24 Nov 2021, 09:54

Samsung to build $17 bn chip plant in Texas

  SAN FRANCISCO, Nov 24, 2021 (BSS/AFP) - Samsung said on Tuesday it will
build a microchip factory in Texas, a $17 billion investment that comes as
semiconductor shortages are causing supply chain delays across many

  "Welcome to Texas, Samsung!' tweeted Texas' Republican governor Greg
Abbott, who called the planned factory "the largest foreign direct investment
in Texas EVER."

  The new plant, which is supposed to be operational by the end of 2024, is
expected to create more than 2,000 skilled jobs and "lay the groundwork for
another important chapter in our future," said Kinam Kim, CEO of the South
Korean giant's electronics division.

  The chips manufactured on the site will have applications in mobile
technologies, 5G or even artificial intelligence, the group said. The plant
will be built in the town of Taylor, near the capital Austin.

  The news was welcomed by the administration of President Joe Biden, whose
economics and security advisors Brian Deese and Jake Sullivan said in a
statement that the plant would go a long way to "helping protect our supply
chains, revitalizing our manufacturing base, and creating good jobs right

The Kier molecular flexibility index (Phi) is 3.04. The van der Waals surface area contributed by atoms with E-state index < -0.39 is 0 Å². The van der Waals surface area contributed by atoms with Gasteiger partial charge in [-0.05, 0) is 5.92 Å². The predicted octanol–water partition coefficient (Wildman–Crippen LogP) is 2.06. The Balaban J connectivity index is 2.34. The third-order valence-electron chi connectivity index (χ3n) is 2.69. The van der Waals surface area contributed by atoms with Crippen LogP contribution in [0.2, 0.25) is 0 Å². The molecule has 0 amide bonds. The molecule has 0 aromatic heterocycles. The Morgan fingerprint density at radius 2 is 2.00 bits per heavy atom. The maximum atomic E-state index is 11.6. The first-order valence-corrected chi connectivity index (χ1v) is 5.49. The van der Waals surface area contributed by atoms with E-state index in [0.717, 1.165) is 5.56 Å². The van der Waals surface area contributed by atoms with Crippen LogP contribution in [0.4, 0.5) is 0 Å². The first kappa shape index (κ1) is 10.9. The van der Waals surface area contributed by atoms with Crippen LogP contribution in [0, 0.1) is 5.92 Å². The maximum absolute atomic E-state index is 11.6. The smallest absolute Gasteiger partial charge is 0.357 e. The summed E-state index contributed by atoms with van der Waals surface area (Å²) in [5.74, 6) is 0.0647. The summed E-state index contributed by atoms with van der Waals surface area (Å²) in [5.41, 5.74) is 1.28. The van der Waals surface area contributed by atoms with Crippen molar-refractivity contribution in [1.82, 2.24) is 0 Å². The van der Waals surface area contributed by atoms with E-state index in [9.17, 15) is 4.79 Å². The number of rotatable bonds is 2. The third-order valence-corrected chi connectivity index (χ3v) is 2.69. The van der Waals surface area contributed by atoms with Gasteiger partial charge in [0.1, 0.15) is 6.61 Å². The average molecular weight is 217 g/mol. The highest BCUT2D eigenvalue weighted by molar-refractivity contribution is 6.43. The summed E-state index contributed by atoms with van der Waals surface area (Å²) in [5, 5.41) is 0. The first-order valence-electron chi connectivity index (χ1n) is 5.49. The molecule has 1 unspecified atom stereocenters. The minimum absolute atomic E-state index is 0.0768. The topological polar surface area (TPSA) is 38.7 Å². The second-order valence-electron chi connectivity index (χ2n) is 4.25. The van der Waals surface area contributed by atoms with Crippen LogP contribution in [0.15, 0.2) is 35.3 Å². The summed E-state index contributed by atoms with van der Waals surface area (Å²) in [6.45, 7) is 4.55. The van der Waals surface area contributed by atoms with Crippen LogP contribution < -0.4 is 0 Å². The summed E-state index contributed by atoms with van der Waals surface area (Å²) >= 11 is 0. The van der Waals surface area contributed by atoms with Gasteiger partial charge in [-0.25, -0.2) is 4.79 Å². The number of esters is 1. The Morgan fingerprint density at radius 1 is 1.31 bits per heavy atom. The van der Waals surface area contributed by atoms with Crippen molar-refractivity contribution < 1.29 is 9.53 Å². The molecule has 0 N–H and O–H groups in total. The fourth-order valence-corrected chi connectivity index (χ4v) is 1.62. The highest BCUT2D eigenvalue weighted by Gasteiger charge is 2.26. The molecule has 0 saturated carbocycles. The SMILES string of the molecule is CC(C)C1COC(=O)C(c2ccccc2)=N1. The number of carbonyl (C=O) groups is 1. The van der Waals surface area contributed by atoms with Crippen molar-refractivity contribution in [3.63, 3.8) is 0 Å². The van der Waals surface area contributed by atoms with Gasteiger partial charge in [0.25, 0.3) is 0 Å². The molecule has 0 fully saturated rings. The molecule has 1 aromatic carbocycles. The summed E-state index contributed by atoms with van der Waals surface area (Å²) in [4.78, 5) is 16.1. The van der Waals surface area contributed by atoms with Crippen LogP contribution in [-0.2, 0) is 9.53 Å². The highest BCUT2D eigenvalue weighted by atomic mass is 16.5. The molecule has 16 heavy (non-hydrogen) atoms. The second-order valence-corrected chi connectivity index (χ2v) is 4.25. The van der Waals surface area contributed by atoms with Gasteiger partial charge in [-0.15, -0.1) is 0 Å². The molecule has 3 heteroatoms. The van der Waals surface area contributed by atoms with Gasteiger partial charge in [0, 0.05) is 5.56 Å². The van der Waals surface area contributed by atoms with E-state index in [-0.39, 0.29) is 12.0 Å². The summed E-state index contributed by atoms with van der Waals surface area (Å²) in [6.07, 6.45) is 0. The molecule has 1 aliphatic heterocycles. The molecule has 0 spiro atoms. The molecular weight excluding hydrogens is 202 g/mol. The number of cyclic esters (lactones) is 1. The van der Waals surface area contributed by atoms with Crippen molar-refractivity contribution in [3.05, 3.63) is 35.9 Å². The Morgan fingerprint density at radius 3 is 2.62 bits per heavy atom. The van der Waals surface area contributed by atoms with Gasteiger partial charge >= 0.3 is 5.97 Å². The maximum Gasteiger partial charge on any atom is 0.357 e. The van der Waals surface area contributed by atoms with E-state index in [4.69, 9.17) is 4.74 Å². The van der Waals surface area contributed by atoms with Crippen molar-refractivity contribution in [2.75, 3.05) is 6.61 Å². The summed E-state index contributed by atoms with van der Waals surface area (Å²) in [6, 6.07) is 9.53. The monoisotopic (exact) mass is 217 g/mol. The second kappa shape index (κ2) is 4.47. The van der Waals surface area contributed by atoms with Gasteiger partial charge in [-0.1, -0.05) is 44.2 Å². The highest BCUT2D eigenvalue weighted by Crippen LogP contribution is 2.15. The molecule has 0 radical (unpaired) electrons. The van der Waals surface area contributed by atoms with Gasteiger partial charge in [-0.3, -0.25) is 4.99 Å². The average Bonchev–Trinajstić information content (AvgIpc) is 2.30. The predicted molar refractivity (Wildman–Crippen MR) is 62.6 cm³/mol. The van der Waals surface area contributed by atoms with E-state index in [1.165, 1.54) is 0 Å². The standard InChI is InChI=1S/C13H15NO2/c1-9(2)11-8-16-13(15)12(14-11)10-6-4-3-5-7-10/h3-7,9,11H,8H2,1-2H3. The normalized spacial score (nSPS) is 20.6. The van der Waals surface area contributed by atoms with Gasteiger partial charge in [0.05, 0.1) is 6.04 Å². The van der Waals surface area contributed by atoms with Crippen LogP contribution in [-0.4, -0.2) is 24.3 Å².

here at home."

  Samsung, the world's biggest memory chipmaker, has aggressively stepped up
its investment in its semiconductor business as the world battles shortages
of chips that have hit everything from cars and home appliances to
smartphones and gaming consoles.

  Samsung joins its rivals TSMC from Taiwan and Intel of the US in expanding
chip manufacturing capacity in the United States, which sees the sector as an
area of strategic competition with China. TMSC and Intel are building such
plants in Arizona.

  The two presidential advisers stressed that Tuesday's announcement was in
large part the result of discussions between the heads of state of the two

  Samsung, which has been operating in the United States for 25 years, had
filed documents for the project with Texas last January.

  The Texas plant announcement came as Lee Jae-yong, the de facto leader of
the wider Samsung conglomerate, visited the United States, looking to further
boost its footprint in the world's biggest economy.

  Samsung has enjoyed soaring profits in recent quarters on the back of
strong pandemic-driven demand for electronics and chips.

  Since coming to power, Biden has tried to rally industry around the need to
produce vital components in the United States.

  A number of firms have announced new plants in recent months. TSMC
announced it would build a plant in Japan in partnership with Sony. China's
biggest chipmaker said in September that it would build a new factory in

  US semiconductor giant Intel announced this year that it will invest $20
billion in two new plants in Arizona and that it plans to allocate between 20
billion euros($22.5 billion) and 80 billion euros to manufacture microchips
in Europe over the next 10 years.

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